The Yomiuri Shimbun
7:54 JST, January 29, 2021
This is the third and last installment of a series that looks at points to remember in the event of a tsunami, based on lessons learned from the 2011 Great East Japan Earthquake.
Without concrete imagery or experience of what an evacuation is really like during a disaster, knowing exactly what to do when the time comes will be a challenge for the average person.
To prepare for the eventuality of a tsunami warning being issued, for example, it is important to undergo — on a regular basis — an evacuation drill that provides an impression of reality.
One example of how to do this can be found in the smartphone app “Nige-Tore,” which trains users in how to evacuate.
After presetting an evacuation site in the app, a message such as “A tsunami will arrive within 15 minutes” will appear on the smartphone screen. As the user heads for the evacuation site, a map showing their current location is displayed and voice reminders of the remaining time before the tsunami hits are played. Users can adjust the starting time of their evacuation drill forward or backward and will be assessed on whether they evacuated safely.
The app was developed by researchers centering around a research lab led by Katsuya Yamori, a professor at the Disaster Prevention Research Institute of Kyoto University. The goal was to make such drills as real as possible.
In developing the app, as much data as possible related to tsunamis — released by the Cabinet Office and other bodies — and the global positioning system (GPS) was utilized. Some local governments have already incorporated the app into their evacuation drills.
“During an actual evacuation, the beginning of evacuation could be delayed or the evacuation destinations may have to be changed, depending on circumstances. We would like people to try multiple evacuation scenarios,” Yamori suggested.
■ Planning an escape route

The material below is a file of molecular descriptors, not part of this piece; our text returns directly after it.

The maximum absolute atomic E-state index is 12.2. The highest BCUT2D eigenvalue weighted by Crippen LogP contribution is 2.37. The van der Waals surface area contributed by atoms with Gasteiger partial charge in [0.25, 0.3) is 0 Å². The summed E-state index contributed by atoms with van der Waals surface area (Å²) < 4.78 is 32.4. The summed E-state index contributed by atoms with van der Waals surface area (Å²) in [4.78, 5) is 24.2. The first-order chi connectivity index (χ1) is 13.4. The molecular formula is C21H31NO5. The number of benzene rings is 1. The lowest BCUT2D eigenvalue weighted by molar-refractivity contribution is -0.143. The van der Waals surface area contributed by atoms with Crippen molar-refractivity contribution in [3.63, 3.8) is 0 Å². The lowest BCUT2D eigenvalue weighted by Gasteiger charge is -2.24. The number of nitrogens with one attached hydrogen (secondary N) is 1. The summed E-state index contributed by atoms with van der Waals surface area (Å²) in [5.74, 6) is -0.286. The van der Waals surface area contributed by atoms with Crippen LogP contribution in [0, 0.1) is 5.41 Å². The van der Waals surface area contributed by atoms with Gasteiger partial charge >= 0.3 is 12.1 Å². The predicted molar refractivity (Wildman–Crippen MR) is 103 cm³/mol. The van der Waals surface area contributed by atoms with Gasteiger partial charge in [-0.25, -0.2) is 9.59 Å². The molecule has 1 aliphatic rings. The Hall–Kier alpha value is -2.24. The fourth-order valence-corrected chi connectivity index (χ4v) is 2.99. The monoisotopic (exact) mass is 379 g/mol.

Various scenarios should also be assumed with regard to evacuation routes.
Mihoko Takahashi, managing director of the society of bosaishi (experts with knowledge and skills related to disaster prevention) of Hyogo Prefecture — a nonprofit organization — advises that people should walk evacuation routes while referring to hazard maps ahead of time and check whether there are areas where roads could be closed off due to fallen concrete walls or buildings or bridges could be impassable as they have collapsed. It is also important to take routes under changing conditions, during the day or at night, and even on rainy days, for instance.
“It is also important to know in advance whether there are any places that will become pitch-dark because there are no streetlights nearby, or whether it would be safe when evacuating with an elderly person or a child,” Takahashi added.
Unfortunately, when the time comes for an actual evacuation, people tend to hesitate to act. In order to prevent a mentality of underestimating the danger, it is also advisable for people to experience the bodily sensation of the horror of tsunamis.
“Oita Bosai VR” (Oita disaster-prevention virtual reality) is a series of videos that feature simulated scenes of natural disasters and were produced by the Oita prefectural government. They have been publicly available on YouTube since late last year.”
One video allows viewers to view various simulated scenes of a tsunami — presumed to be caused by a massive temblor in the Nankai Trough — hitting a port city area.
One can also experience bodily sensations at disaster prevention-related facilities such as the Tsunami and Storm Surge Disaster Prevention Station in Osaka.
■ Knowing the risks
The Cabinet Office conducted a survey in 2012 of people living in coastal communities of Iwate, Miyagi and Fukushima prefectures, which were hit by the 2011 Great East Japan Earthquake.
The survey asked whether people thought a tsunami would reach or could reach their communities during that quake. Among those who live in the districts where people had already tackled disaster-prevention measures for a tsunami, a combined total of 65% said they thought so. Among those who live in districts where they had not taken prevention measures, only 48% said so. Those who were able to evacuate safely during the tsunami accounted for 41% in the former group, but 27% in the latter.
This demonstrates that people living in those districts where disaster-prevention activities have been implemented vigorously are more likely to evacuate safely. Therefore, if there are evacuation drills held by voluntary disaster-prevention organizations in local communities, residents should actively take part.
■ Practicing multiple scenarios
Minabe, Wakayama Prefecture, is a town that could be hit by a tsunami as high as 14 meters in the event of a Nankai Trough earthquake. “While the town government has crafted its stance on disasters posture for a tsunami that occurs in the daytime, a local volunteer organization has implemented drills based on a tsunami that happens at night. It also includes scenarios of assumed evacuation routes being closed off.
Hiroyasu Nishiyama, 66, the head of the town’s liaison council of volunteer disaster-prevention associations, said: “When a tsunami actually hits our area, we won’t be able to do more than what we have practiced. It is necessary to prepare for it with a sense of crisis.”
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